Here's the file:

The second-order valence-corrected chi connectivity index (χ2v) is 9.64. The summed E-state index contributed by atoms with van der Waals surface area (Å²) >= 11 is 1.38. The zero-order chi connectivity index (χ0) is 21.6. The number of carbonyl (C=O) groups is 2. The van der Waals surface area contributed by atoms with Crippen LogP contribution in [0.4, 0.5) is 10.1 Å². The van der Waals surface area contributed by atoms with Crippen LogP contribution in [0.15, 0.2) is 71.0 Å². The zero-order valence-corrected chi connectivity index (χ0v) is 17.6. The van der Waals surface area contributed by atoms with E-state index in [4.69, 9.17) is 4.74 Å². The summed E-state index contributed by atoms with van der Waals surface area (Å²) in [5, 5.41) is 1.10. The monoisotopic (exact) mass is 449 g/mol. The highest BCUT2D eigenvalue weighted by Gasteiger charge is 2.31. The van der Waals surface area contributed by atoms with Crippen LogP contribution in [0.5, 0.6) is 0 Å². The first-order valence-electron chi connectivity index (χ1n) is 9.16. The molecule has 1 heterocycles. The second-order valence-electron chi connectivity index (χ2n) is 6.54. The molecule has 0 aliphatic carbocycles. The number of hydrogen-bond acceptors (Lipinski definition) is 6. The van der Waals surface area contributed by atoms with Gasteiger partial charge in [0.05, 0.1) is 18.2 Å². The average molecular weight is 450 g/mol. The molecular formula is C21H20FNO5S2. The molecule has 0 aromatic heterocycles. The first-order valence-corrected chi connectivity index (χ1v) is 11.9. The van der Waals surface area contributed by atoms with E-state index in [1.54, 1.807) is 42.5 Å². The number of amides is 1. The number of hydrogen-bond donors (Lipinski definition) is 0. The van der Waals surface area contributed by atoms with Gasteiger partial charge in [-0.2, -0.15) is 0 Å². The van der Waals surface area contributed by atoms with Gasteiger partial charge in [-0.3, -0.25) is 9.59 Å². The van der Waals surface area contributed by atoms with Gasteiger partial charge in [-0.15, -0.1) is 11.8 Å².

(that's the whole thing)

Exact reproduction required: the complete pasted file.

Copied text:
The second-order valence-corrected chi connectivity index (χ2v) is 9.64. The summed E-state index contributed by atoms with van der Waals surface area (Å²) >= 11 is 1.38. The zero-order chi connectivity index (χ0) is 21.6. The number of carbonyl (C=O) groups is 2. The van der Waals surface area contributed by atoms with Crippen LogP contribution in [0.4, 0.5) is 10.1 Å². The van der Waals surface area contributed by atoms with Crippen LogP contribution in [0.15, 0.2) is 71.0 Å². The zero-order valence-corrected chi connectivity index (χ0v) is 17.6. The van der Waals surface area contributed by atoms with E-state index in [4.69, 9.17) is 4.74 Å². The summed E-state index contributed by atoms with van der Waals surface area (Å²) in [5, 5.41) is 1.10. The monoisotopic (exact) mass is 449 g/mol. The highest BCUT2D eigenvalue weighted by Gasteiger charge is 2.31. The van der Waals surface area contributed by atoms with Crippen LogP contribution in [0.5, 0.6) is 0 Å². The first-order valence-electron chi connectivity index (χ1n) is 9.16. The molecule has 1 heterocycles. The second-order valence-electron chi connectivity index (χ2n) is 6.54. The molecule has 0 aliphatic carbocycles. The number of hydrogen-bond acceptors (Lipinski definition) is 6. The van der Waals surface area contributed by atoms with Gasteiger partial charge in [0.05, 0.1) is 18.2 Å². The average molecular weight is 450 g/mol. The molecular formula is C21H20FNO5S2. The molecule has 0 aromatic heterocycles. The first-order valence-corrected chi connectivity index (χ1v) is 11.9. The van der Waals surface area contributed by atoms with E-state index in [1.54, 1.807) is 42.5 Å². The number of amides is 1. The number of hydrogen-bond donors (Lipinski definition) is 0. The van der Waals surface area contributed by atoms with Gasteiger partial charge in [-0.2, -0.15) is 0 Å². The van der Waals surface area contributed by atoms with Gasteiger partial charge in [-0.3, -0.25) is 9.59 Å². The van der Waals surface area contributed by atoms with Gasteiger partial charge in [-0.15, -0.1) is 11.8 Å².